A few tips to get started in capturing your favorite moments and scenes making them last a lifetime!
Landscape photography is a relaxing hobby that allows you to show people how you view the space around you. It's a form of self-expression that is easy to do anywhere in the world, and—contrary to popular belief—you don't have to have a massive budget to get started.
The Best Landscape Photography Equipment for Beginners
I have been doing photography for a long time, and some of my favorite landscape pictures were taken using inexpensive cameras and lenses. While it's fun to read about new tools and gear to buy, I firmly believe the best camera for landscape photography is the one in your hands. That being said, I often get asked to give specific recommendations for cameras, so I have put together a quick guide with some of my favorite gear for landscape pictures.
The Best Camera for Landscape Photography
For landscape photography, a DSLR will almost always outperform a simple point and shoot one for two main reasons. First, they allow you to control important factors such as how fast or how slow a shutter release occurs, which is crucial in many settings. Secondly, they allow for lens changes, which can afford you a wider shot than a standard frame.
Here are some of the best cameras for landscape photos:
Canon EOS Rebel T6. This DSLR is the perfect entry-level camera for a photographer just starting out or wanting to play a bit more than a standard point and shoot. It costs about $400 brand new which includes a basic lens.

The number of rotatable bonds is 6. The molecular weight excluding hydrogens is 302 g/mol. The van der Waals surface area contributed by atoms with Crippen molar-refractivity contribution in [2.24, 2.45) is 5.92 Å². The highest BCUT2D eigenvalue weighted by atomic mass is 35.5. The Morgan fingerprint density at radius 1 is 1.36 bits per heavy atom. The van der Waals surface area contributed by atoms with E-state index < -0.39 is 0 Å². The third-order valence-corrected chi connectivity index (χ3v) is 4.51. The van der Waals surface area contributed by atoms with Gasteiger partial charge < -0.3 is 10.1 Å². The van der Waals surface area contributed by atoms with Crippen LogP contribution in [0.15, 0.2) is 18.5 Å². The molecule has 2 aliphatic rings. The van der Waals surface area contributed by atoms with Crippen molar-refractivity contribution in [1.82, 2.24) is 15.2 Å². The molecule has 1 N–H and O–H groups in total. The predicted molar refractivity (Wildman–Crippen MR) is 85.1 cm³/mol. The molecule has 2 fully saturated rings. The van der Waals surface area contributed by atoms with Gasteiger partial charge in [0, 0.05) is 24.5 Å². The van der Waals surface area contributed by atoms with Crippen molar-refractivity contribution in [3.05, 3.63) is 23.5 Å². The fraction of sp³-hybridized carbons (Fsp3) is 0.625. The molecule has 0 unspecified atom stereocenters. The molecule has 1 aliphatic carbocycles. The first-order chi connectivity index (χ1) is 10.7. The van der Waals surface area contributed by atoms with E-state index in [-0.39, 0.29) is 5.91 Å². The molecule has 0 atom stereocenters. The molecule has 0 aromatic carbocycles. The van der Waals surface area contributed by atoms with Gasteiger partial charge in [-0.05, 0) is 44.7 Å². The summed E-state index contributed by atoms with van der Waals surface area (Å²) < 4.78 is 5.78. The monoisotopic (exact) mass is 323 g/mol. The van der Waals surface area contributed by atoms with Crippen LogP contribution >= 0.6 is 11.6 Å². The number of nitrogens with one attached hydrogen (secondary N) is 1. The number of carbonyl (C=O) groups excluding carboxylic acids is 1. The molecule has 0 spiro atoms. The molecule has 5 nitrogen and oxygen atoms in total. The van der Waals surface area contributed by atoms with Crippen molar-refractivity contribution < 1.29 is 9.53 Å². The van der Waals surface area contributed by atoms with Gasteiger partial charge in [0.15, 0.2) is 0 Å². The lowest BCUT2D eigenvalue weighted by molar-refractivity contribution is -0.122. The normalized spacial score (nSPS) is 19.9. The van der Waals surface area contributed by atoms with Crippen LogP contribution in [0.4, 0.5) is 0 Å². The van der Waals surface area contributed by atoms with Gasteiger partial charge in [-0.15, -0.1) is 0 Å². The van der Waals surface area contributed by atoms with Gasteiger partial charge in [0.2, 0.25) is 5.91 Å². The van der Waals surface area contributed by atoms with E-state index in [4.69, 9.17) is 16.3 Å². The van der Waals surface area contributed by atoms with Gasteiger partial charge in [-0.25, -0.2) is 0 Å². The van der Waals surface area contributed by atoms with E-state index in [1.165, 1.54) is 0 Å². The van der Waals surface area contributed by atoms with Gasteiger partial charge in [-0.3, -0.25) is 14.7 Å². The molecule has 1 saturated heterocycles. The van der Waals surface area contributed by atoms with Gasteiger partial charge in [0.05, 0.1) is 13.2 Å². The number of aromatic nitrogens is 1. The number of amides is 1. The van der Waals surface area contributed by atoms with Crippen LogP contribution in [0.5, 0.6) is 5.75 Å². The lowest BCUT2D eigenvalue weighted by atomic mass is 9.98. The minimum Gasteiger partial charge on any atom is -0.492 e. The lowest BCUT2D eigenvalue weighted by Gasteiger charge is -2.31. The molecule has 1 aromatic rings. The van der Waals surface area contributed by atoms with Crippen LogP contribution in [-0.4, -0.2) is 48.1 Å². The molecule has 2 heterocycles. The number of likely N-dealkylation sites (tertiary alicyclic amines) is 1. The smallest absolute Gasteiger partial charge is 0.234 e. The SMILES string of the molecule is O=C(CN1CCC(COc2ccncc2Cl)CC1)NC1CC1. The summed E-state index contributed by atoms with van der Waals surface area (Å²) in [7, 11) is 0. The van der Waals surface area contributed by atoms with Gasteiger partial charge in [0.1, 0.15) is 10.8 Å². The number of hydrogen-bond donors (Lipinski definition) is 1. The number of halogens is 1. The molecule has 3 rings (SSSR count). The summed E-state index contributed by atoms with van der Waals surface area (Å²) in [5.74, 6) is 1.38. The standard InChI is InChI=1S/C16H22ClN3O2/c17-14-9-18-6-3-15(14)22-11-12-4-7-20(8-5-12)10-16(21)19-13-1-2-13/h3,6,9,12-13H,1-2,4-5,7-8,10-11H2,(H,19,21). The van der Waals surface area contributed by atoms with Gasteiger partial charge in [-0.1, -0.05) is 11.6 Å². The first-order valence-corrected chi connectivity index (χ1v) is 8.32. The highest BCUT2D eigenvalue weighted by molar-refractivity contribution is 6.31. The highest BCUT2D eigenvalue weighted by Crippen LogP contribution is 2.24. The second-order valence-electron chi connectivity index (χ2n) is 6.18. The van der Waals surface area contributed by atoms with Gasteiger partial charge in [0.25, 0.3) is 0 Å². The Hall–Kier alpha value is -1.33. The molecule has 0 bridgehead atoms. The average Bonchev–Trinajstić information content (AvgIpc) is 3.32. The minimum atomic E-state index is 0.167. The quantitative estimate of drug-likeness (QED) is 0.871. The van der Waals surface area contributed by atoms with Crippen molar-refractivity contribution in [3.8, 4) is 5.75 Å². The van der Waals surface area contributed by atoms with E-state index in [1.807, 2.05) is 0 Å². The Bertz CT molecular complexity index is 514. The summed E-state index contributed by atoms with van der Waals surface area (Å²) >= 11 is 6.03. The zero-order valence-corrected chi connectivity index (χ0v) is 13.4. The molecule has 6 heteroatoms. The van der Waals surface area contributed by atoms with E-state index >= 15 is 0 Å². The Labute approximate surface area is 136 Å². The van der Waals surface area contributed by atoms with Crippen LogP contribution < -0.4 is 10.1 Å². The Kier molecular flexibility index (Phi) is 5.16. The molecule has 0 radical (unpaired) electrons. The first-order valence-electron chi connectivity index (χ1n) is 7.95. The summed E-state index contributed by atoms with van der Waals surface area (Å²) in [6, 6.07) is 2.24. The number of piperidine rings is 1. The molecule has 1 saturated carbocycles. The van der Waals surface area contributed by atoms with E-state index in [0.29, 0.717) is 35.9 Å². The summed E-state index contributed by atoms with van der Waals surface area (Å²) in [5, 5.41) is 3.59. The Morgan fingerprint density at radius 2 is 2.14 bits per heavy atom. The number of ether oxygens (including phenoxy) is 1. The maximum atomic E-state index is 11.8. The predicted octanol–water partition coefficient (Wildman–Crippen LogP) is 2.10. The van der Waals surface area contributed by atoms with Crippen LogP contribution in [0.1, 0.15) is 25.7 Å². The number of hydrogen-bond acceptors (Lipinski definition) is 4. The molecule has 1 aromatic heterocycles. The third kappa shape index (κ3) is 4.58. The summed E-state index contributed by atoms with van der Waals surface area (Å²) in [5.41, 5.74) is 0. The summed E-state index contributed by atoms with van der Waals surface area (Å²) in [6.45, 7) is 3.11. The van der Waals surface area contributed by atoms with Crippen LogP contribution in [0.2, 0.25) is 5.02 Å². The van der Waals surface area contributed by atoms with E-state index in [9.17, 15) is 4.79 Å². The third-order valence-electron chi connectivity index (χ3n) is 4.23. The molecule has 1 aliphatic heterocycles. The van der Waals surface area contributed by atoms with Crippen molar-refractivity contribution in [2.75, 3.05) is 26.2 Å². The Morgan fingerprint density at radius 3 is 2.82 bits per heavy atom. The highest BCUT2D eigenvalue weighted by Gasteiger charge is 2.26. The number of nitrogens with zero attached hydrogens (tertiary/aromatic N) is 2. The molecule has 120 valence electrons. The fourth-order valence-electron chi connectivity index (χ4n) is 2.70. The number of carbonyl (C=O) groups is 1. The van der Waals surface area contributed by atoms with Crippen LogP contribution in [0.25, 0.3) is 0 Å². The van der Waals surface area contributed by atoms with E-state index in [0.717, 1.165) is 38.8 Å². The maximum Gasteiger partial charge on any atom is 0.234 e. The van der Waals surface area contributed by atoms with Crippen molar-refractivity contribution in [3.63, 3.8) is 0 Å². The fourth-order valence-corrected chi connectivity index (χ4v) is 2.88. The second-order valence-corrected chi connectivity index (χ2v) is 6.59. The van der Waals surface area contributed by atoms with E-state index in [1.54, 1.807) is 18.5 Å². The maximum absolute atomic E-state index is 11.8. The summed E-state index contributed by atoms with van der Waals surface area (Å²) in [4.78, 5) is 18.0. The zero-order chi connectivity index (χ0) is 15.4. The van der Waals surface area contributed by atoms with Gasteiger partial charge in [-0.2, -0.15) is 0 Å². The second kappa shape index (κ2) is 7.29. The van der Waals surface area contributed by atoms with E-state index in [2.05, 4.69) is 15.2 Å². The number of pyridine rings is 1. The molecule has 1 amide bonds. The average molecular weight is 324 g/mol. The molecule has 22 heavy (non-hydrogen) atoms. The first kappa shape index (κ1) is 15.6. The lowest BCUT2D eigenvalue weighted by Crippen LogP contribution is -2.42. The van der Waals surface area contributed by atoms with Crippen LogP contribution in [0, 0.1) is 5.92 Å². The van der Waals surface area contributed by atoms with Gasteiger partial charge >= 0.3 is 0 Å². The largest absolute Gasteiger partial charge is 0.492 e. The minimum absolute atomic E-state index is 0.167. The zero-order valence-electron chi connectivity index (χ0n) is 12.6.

Canon EOS Rebel T7. The T7 is the newer version of the T6 and costs about $50 more. That price also gets you the same basic lens at the T6, but as a whole, this camera has a larger sensor which can help with any low-lighting situations. If you have the extra money, I'd recommend this over the T6.
Canon Rebel T7i. The T7i is a substantial step up from the T7, but there's a jump in price-point too. This mid-range camera costs about $700 but is loaded with features such as 24.2 megapixels and full 1080 video if you plan on using your camera to record anything. It's compact but powerful—and certainly a crowd favorite.
Nikon D3400. If you prefer the Nikon brand, this camera is a great entry-level DSLR. It will cost you about $350 brand new with a basic lens. It has a continuous shooting mode that allows you to capture about 5 frames per second, which is important to know if you plan on doing other types of photos as well.
Nikon D3500. This is the next level up from the previous camera. It will cost you about $50 more, but you'll get a camera that is slightly more compact with slightly better features. One notable addition is the use of built-in WiFi to transfer photos to your phone or camera remotely. Again, if you have the extra money, I'd recommend this one over the 3400.
Nikon D5600. If you have a bit more money to invest, this is an excellent mid-level camera. For about $550, you'll get a camera with an impressive 24.2 megapixels and ISO that can range from 100- 25600. ISO is important for those who want to do low-light photography such as shots of the stars or mountains right before dawn.